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I have a server accepting clients that has a stop() method that closes the server down, which is causing a java.nio.AsynchronousCloseException that I'd like to resolve. The stop() method is called on a different thread, which is what is causing the race condition I believe.

Here is my code:

public void run() {
    InetSocketAddress addr = new InetSocketAddress(provider.getConnection(), 12354);
    try {
        server = ServerSocketChannel.open();
        server.configureBlocking(true);
        server.socket().bind(addr);
        parent.setIP(addr.getAddress().getHostAddress().toString());
        password = generatePassword();
        parent.setPassword(password);
        parent.setStatus("Ready.");
    } catch (IOException e) {
        parent.die("Could not start server: " + e.getMessage());
        runner = null;
    }
    while (runner == Thread.currentThread()) {
        try {
            SocketChannel sc = server.accept();
            if (available) {
                session = new ReceiveSession(this, sc, password, addr.getAddress());
                session.start();
                available = false;
            } else {
                new ReceiveBusyHandler(sc).start();
            }
        } catch (IOException e) {
            synchronized (swallowException) {
                if (!swallowException) {
                    parent.showError(e.toString());
                }
                available = true;
            }
        }
    }
}

public void stop() throws IOException {
    synchronized (swallowException) {
        swallowException = true;
        runner = null;
        if (server != null) {
            server.socket().close();
            server.close();
        }

        swallowException = false;
        System.out.println("Server down");
    }
}

(FYI, swallowException is a Boolean and you can see I've tried synchronizing it.)

It looks like the stop() method is setting swallowException to true and then back to false before the exception handler in my server loop has a chance to access it.

UPDATE: I introduced a new Object to use as a lock, and used wait()/notify() to fix my issue:

public void run() {
        InetSocketAddress addr = new InetSocketAddress(provider.getConnection(), 12354);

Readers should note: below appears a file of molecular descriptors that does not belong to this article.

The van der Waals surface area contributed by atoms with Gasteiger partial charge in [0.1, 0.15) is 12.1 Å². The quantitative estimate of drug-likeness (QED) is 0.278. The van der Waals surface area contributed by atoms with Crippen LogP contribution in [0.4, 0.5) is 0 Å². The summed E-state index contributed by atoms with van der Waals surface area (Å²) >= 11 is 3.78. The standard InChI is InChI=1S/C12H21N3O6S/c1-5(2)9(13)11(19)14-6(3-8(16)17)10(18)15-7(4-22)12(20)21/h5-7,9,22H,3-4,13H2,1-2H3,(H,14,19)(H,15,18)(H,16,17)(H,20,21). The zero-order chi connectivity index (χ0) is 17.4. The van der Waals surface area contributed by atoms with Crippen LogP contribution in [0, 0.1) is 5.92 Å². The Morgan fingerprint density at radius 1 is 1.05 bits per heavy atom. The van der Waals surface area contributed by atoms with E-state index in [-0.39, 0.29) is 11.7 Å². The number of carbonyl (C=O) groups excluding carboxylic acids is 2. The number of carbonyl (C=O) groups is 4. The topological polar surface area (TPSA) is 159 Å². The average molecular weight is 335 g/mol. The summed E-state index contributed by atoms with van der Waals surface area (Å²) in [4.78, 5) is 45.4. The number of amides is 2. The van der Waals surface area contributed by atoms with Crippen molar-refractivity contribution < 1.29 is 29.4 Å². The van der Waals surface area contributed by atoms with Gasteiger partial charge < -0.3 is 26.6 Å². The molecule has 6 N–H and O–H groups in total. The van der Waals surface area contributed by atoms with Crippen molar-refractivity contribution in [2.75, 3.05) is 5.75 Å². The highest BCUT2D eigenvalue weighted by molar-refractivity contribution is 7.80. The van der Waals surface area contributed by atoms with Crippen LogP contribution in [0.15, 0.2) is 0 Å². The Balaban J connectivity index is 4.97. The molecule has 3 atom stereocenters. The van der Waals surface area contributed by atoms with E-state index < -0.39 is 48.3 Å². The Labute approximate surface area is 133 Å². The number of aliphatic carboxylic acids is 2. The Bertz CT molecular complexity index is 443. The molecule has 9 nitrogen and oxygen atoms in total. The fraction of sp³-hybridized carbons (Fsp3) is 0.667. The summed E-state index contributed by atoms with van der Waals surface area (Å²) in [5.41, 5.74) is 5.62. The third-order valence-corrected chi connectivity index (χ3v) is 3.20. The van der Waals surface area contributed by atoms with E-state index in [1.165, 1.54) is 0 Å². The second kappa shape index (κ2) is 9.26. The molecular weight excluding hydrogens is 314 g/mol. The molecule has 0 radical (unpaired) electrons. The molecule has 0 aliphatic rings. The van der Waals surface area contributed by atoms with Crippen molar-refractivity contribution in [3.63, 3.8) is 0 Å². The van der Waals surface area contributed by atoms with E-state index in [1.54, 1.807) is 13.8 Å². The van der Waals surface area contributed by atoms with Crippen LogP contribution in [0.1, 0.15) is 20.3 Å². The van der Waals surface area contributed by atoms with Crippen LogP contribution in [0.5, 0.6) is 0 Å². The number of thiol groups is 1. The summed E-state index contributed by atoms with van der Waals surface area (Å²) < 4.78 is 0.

try {
            server = ServerSocketChannel.open();
            server.configureBlocking(true);
            server.socket().bind(addr);
            parent.setIP(addr.getAddress().getHostAddress().toString());
            password = generatePassword();
            parent.setPassword(password);
            parent.setStatus("Ready.");
        } catch (IOException e) {
            parent.die("Could not start server: " + e.getMessage());
            runner = null;
        }
        while (runner == Thread.currentThread()) {
            try {
                SocketChannel sc = server.accept();
                if (available) {
                    session = new ReceiveSession(this, sc, password, addr.getAddress());
                    session.start();
                    available = false;
                } else {
                    new ReceiveBusyHandler(sc).start();
                }
            } catch (IOException e) {
                synchronized (lock) {
                    if (!swallowException) {
                        parent.showError(e.toString());

                    }
                    lock.notify();
                    available = true;
                }
            }
        }
    }

    public void stop() throws IOException {
        synchronized (lock) {
            swallowException = true;
            runner = null;
            if (server != null) {
                server.socket().close();
                server.close();
            }
            while (swallowException) {
                try {
                    lock.wait();
                    swallowException = false;
                } catch (InterruptedException e) {
                }
            }
            //swallowException = false;
            System.out.println("Server down");
        }
    }
share|improve this question

3 Answers 3

up vote 1 down vote accepted

In Java, synchronization is done on an object, not on a variable. When you synchronize on swallowException, you synchronize on its value (Boolean.TRUE or Boolean.FALSE). This is not what you want. You should synchronize on the object that contains swallowException.

share|improve this answer
    
I see. So I should use synchronized(this)? –  Logan Apr 28 '13 at 10:41